Inspired by the now infamous ‘Mr Right’ headline tacked above an article about Lara Giddings’ ascension to the position of Tasmanian Premier, this week Crikey spoke to a group of female ex-MPS on the double standards that the media employs when it comes to reporting on women in politics. A focus on appearance aside (Cheryl Kernot told Crikey she was “reduced to a red boa”), the real double standard at play is when kids come into the picture. Or more importantly, don’t. Far more than men, female politicians have their political identities framed around their family and relationship situation.

And it seems women can’t win: the presence of offspring makes for a ‘mum’ angle, and no kids? Empty fruit bowl anyone?

“In the media, I am always referred to as a ‘mum from Medowie’, whilst I’m also an experienced commercial lawyer,” Kate Washington, the ALP candidate for Port Stephens in the upcoming NSW election told Crikey. “I have been asked by journalists at least three times, ‘have you got thick enough skin to take on this role’ and more recently, I’ve been asked how I’m going to care for my children if I am elected. I don’t believe these questions would be asked of any male candidates. Aside from the sexism, it also doesn’t allow discussion of issues.”

Ex-WA Premier Carmen Lawrence, the first female to hold a state premier position in Australian told Crikey, “we’ve headed back to the 50s”.

Back when Lawrence entered politics in 1986 she estimates only 10-15% of MPs were female and “it was held to be desirable to get more women into politics, held to be desirable to get more women into senior political parties and that’s happened to a large extent, but the irony is that it hasn’t necessarily improved the way some sections of the media read women’s involvement.”

Marian Sawer hears similar questions being asked of Giddings that were asked of Prime Minister Gillard. The emeritus professor of social science at the Australian National University, with a particular interest in gender, believes politics is now a game for the young and, increasingly in western democracies, a first career choice rather than a later-life pursuit — putting women in the firing line.

But many successful Australian female politicians of an older generation — think Lawrence, retiring Liberal Senator Judith Troeth and former Victorian Premier Joan Kirner — went into political careers as married women with children.

“When I first stood for pre-selection, I was routinely mentioned as ‘Mother of Five'”, Senator Troeth told Crikey. “There were no other female candidates around in that district at the time, I was a novelty. People wondered how I would get to talk to the shearers in the pub.”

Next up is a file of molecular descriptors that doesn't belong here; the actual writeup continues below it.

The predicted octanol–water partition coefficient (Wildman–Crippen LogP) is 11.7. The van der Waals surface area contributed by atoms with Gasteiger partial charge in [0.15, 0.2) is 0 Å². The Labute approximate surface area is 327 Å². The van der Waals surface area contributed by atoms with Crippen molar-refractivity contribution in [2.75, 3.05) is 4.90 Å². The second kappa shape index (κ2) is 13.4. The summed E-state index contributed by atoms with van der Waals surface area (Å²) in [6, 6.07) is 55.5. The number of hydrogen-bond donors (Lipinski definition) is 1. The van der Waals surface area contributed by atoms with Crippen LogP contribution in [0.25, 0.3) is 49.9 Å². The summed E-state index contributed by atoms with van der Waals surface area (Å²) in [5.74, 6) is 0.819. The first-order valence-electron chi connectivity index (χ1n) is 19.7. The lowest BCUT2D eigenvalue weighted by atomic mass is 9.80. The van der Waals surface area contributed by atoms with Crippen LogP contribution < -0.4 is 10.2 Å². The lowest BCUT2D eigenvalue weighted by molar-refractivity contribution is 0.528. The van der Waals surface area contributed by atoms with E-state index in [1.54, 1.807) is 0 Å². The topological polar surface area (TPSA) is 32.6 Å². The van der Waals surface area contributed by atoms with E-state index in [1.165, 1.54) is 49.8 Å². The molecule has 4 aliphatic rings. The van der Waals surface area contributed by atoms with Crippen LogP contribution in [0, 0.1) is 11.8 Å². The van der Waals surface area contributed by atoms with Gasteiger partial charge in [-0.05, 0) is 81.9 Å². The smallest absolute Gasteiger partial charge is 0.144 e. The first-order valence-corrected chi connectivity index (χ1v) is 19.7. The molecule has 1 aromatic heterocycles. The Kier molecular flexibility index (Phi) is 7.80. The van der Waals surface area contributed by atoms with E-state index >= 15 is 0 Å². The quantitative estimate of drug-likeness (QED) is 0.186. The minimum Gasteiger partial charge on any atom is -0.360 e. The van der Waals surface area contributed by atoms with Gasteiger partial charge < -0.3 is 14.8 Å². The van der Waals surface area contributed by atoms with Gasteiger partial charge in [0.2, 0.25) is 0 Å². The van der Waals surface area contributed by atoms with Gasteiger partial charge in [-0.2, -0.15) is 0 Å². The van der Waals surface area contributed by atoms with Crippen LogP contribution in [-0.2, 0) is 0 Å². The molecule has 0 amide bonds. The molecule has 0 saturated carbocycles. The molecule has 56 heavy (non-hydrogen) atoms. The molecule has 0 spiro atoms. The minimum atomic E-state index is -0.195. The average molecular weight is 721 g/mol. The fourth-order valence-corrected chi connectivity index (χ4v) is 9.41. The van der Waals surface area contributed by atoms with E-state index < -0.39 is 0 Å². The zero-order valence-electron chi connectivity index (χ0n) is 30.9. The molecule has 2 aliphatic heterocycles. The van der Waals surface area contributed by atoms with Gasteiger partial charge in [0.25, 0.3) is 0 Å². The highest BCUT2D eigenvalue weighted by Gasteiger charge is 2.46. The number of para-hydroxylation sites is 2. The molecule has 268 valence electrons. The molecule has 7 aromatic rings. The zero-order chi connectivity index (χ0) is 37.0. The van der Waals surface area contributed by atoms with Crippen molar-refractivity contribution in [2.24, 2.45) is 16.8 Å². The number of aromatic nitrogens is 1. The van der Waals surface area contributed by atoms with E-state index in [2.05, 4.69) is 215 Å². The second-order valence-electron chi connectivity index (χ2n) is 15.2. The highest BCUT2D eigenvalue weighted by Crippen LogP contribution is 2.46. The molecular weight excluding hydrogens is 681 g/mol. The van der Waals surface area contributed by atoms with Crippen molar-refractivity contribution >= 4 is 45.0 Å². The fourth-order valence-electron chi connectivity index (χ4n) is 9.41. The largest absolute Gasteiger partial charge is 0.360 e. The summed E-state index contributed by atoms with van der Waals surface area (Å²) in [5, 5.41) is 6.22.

But as she gained political experience that attention ended, Troeth tells Crikey. “When I went into federal parliament and then became Parliamentary Secretary for the Minister for Agriculture, the questions like that stopped because it was obvious that I did that throughout my everyday life. It was due to getting into parliament and getting a meaningful position.”

Lawrence was also a married mother when she went into politics, “To be fair to the local press — The West and The Daily News — they didn’t run the ‘she’s a woman, she must have family responsibilities, children’ line. I expected it [the flack] might be greater than it was.” Even when Lawrence divorced and became a single mother, “that issue was never front of mind and never headlined.”

And there does come a day when the media focus on women is no longer on looks and relationships, says Troeth. “On the other end of the spectrum, having achieved ‘mature women’ status, I haven’t had personal questions for a long time.”

Cheryl Kernot suggested in Crikey earlier this week that female politicians should challenge people who ask derogatory or sexist questions. But attempts by female leaders to hit out against sexist coverage have sometimes proved counter productive. Minister for Families, Housing, Community Services and Indigenous Affairs Jenny Macklin, Sawer says, didn’t get much leverage in 1999 by criticising cartoonists — including The Australian’s Bill Leak — for sexually stereotyping female leaders. “I think a dignified silence might be best,” Sawer said.

Troeth agrees. “You have to be very careful sometimes to zip the lip and not make statements — particularly as Premier — in a throwaway manner. [My advice to Giddings is] To be very careful what you say in any interviews on the record. Because the press always remember it.”

Lawrence disagrees with the keep-quiet-and-don’t-question-the-media mentality. “I think the ‘just ignore the flack’ has been the modus operandi for 20 years and it clearly hasn’t worked,” she said.

“People don’t object enough to it,” said Lawrence. “When we were at the height of second wave feminism, people were very quick to jump on you — and reasonably so — if you treated women as having one role, one identity. But we’ve stopped saying ‘hang on’.”

When asked if Lawrence had any advice she would give to Giddings on how to cope with the press, she laughed and replied “Not that’s printable.”